Tuesday, January 10, 2006

Espionage Accusations and Confiscations

Though I managed to waltz through three airport checkpoints and fly internationally with a false ticket, I can't manage to make it through the Zugangskontrolle (entrance/exit security) in my own company.

Yesterday, after a relatively long and busy day at work, I went through security, as I do everyday. This time, however, I was stopped and questioned by one of the security guys. I don't know his name, but for the sake of the story, let's call him "Frankie."

Frankie (squints and looks closer at the x-ray screen): "What's that in your purse?"
Mary: "Oh, that's my camera."
Frankie: "You know cameras aren't allowed on the premises."
Mary: "No, I didn't realize that."
Frankie: "Of course no cameras are allowed in here. Everyone knows that."
Mary: "Had I known, I wouldn't have brought it in... I'm sorry, but I didn't know."
Frankie: "Yes, you DID know. You signed."
Mary: "I signed?"

Needless to say, I felt like a complete idiot after this conversation. Evidently, in one of the piles of papers and forms I'd signed in my own blood, the fine print said that no cameras are allowed. Frankie then proceeded to confiscate not only my camera, but my CDs as well.

The next day, one of my co-workers received an official e-mail from the security people, with the title saying something along the lines of, "Privatkamera und CD Mappe mit 33 CDs in der Zugangskontrolle bei der Fr. Barber (Personalnummer XXXXXX) gefunden." Or, "Private camera and CD case containing 33 CDs found on Ms. Barber (Personel Number XXXXXX) in Security." As if I were a criminal. How much does diplomatic immunity cost? Is it even possible to purchase it?

Let's stop and think about this: if I really wanted to commit espionage (which I most certainly do not!), I would be smart about it. I would read up on all of the rules. I would know exactly what's allowed and what's not. I wouldn't break any obvious rules. I wouldn't haul a camera around. I wouldn't carry 30+ CDs with me. There are better, smarter, securer, and less obvious ways to transfer data. *Ahem*

I did receive everything the next day, though a co-worker had to pick it up for me and check to make sure I didn't have any confidential data CDs or illegal pictures.

Frankie was outside smoking a cigarette today as I was headed home... I smiled and wished him a nice rest of the day.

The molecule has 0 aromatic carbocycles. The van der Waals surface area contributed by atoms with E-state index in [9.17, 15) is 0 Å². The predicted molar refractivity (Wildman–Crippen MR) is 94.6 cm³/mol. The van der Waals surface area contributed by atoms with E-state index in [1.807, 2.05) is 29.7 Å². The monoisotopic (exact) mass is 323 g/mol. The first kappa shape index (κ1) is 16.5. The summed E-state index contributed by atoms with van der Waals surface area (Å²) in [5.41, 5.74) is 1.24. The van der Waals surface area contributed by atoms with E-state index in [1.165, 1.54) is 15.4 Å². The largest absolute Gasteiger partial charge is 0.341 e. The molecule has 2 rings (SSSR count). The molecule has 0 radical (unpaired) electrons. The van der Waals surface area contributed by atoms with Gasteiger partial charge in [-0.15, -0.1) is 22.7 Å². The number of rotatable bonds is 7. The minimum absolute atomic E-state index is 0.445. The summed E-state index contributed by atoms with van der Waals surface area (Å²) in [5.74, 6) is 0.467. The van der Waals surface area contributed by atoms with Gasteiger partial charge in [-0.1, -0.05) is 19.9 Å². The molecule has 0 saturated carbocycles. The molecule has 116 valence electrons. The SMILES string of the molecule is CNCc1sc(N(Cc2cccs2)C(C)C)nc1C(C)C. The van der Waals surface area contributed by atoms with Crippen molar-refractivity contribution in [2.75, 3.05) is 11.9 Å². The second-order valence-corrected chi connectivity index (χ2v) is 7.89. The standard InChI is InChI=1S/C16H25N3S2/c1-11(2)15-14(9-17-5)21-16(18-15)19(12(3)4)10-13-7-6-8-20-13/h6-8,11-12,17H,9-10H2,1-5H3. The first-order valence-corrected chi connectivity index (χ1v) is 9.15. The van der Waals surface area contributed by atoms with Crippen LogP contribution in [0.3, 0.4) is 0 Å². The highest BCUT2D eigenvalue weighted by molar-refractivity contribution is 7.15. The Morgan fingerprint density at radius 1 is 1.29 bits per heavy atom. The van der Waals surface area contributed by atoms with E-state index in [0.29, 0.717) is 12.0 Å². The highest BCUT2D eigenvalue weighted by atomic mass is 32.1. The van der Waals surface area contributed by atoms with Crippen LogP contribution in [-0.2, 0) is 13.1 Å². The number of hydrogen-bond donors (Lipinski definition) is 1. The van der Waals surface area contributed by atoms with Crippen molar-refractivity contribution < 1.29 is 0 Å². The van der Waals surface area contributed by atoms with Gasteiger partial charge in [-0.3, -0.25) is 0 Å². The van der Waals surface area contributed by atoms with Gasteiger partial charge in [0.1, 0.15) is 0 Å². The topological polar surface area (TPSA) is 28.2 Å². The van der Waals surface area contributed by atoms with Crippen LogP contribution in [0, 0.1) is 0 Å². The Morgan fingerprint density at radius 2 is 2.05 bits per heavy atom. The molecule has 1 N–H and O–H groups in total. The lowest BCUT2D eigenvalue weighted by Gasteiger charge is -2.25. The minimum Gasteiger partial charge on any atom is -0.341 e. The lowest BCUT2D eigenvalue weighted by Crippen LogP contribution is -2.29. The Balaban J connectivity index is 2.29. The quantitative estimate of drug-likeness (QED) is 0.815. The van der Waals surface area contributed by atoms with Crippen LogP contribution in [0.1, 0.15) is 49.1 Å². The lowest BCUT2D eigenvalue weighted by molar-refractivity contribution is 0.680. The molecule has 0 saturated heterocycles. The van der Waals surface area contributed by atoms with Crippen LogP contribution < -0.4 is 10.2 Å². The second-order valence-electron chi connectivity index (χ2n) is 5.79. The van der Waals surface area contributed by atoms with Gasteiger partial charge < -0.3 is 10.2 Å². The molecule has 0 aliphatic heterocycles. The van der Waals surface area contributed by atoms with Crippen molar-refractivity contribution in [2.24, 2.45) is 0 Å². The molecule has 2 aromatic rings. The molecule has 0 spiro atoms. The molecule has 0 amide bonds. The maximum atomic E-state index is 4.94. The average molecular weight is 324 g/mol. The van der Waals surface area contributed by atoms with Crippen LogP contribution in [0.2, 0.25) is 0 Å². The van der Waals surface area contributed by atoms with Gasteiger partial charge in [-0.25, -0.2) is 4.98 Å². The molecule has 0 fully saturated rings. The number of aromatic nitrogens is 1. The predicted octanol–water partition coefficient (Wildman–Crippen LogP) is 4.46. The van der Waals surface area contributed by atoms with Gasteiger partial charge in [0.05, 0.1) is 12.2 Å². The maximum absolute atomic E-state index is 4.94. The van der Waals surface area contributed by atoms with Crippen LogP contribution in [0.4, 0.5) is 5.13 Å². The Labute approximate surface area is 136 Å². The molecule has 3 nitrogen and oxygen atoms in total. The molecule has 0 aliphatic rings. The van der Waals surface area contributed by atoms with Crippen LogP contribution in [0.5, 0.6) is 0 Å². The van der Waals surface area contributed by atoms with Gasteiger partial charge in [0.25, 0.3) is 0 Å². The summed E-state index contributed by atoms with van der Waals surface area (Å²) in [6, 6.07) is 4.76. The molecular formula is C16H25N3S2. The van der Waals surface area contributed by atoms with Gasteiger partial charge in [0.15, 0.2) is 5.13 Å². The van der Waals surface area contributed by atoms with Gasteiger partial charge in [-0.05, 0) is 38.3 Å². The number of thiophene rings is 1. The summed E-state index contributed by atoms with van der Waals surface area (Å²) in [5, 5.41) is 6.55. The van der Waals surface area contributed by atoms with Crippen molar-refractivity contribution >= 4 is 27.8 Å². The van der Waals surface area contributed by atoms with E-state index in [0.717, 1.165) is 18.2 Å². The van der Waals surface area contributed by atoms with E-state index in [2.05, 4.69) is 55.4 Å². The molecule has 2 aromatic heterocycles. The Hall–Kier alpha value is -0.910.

Lyric of the day: "Secret Agent Man (Woman, in this case), Secret Agent Man... they've given you a number, and taken away your name..."

2 comments:

Karen said...

Mary, Mary, You were always such a trouble maker! You were too smart for America, but they caught up with you in Germany. Now that you are a criminal to your company, I suppose I should send them your e-mails about your high school principal? They could see how devious you really are and then they would know for certain that the camera/CD incident was indeed just an accident.

"Frankie" would then be reassigned to keep a diligent eye on you for the duration of your employment. Maybe it would be best for me to keep mum about Mr. Lindner.

Mary said...

Thanks for the comment! :) Oh, I wouldn't say they've "caught up" with me just yet... muahahaha.

About those e-mails... if those are ever leaked outside of your inbox, I'm going to have to send one of my people after you. ;)

Ah, Mr. Lindner... haven't thought of him in ages. I don't know if I ever told you this, but I actually started writing a book around that time... purely fiction, of course. It was about an 8th grader whose parents were tired of her and were sending her to a Christian School. She, of course, was the only one to realize that the principal was actually a criminal... and she single-handedly exposed and brought down him and the whole criminal orchestration of the school. I never did finish the story, though cause I had, um, too much homework. :)